Graham Smith: That’s a lot. It’s probably one in five hundred, maybe. But the people who like it like it a lot, that’s the trick. The people who like it aren’t just like “oh yeah, I’ll throw it on”… either you dig it or you don’t. That could explain it also, because the people who are into it are passionate about it for the most part.
JM.com: That’s true, there is an aura about your music, where the fandom can reach a very intense level.
GS: And I have no idea why that is, honestly. I don’t know if that’s about the content, or because I used to try to cultivate a persona like that. Not that I tried to cultivate something that people would dislike, but I think I tried to cultivate something that would be remarkable. I don’t think I really do that as much any more. I think i try to do some online brand management type things, but I’m not saying insulting things anymore, or not showing up to gigs, or being irresponsible. Whatever I used to do. I just thought it was funny, I mean, I still do think it’s funny; I just don’t think it would be as funny to do it now. Because it’s more appealing to be earnest I guess. If there’s a fair amount of depth – depth in the lyrics – people tend to get more attached to it. I think that most people who like my stuff don’t think of it as deeply personal necessarily. It’s personally affecting to the listener, but it’s not necessarily that it’s my personal reflection on my feelings, it’s more observational. It’s still the same sort of thing that people would have for, say Dashboard Confessional, it’s the same basic thing. You have a different reaction to music like that than you do to, say, The Hives… these are all very old references.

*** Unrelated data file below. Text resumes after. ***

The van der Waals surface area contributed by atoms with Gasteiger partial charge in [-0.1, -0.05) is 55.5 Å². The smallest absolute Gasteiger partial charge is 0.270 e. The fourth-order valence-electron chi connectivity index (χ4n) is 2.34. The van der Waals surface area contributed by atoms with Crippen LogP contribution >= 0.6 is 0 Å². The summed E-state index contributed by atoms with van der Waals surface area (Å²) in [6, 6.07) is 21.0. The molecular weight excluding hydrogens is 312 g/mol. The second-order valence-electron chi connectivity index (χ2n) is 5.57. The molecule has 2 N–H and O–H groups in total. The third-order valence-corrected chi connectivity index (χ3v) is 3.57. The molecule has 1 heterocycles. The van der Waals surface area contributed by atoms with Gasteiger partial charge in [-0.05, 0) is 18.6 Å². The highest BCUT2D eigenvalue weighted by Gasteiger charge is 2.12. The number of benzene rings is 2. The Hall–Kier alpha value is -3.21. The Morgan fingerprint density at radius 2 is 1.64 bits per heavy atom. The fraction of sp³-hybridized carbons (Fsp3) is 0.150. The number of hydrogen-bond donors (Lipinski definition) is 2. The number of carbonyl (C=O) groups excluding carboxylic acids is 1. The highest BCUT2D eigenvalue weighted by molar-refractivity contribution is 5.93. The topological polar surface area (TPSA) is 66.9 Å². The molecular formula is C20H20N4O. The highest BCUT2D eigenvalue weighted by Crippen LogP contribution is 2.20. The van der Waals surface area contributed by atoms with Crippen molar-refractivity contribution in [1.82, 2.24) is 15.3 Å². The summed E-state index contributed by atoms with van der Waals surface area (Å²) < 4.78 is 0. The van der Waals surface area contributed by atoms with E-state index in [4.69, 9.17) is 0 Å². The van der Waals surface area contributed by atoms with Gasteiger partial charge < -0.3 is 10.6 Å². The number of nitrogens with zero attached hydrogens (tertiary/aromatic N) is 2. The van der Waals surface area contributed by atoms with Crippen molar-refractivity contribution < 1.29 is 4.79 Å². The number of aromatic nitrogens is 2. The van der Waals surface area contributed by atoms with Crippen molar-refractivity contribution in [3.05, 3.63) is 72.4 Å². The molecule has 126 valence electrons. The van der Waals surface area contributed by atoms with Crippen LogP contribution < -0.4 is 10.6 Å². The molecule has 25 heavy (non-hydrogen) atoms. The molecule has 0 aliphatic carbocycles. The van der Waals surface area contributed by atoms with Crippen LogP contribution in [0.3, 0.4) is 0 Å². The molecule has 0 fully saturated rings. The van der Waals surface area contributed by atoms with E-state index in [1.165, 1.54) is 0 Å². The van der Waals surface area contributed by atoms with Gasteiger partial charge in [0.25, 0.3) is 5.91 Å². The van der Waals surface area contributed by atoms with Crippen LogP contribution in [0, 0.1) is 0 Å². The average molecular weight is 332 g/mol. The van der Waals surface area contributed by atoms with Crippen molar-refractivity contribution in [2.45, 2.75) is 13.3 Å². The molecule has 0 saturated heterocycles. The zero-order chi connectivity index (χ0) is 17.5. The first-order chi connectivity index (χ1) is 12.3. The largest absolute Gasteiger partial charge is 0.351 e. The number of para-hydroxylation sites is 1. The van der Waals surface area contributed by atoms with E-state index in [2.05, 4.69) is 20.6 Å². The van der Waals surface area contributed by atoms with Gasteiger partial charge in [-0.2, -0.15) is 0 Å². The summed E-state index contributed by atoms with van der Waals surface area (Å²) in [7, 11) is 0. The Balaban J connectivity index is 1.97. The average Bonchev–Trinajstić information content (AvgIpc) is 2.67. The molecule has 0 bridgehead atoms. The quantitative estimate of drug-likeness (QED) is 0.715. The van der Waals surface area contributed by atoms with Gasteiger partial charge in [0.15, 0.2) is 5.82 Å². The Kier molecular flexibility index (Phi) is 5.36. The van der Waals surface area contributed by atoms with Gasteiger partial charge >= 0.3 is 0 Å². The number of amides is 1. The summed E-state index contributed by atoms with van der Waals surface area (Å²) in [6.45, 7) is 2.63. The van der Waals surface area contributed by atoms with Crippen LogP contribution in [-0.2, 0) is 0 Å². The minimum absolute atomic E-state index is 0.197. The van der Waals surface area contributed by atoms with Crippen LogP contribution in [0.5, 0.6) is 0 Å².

May 13, 2010
At Echo Lake
2010 | Woodsist
It’s been a little over a year since Woods released their last album, 2009’s well-received Songs of Shame, a record of lo-fi folk that garnered the group some pretty significant attention and made them standouts among the rest of the fuzz-heavy Woodsist family (e.g. Wavves, Vivian Girls, et al.). Still, Woods has wasted no time following up Songs of Shame. Their fifth record, At Echo Lake, bears many similarities to the group’s previous releases (not that that’s necessarily a bad thing), but also finds them toying with their rustic-Brooklyn sound.
“Blood Dries Darker” kicks off the record with a sunny guitar lick and a distant tom-and-snare beat that’s right out of 1960’s San Francisco, before floating into an acoustic melody that would make Crosby, Stills, & Nash jealous. “Suffering Season,” one of the record’s highlights, sways effortlessly and cheerily, balancing James Earl’s fuzzed-out vocals and an overdriven electric guitar with steady acoustic strumming and crisp background chimes. “Who knows what tomorrow might bring?” Earl sings, his Neil Young-like falsetto still strong under the heavy bedroom production.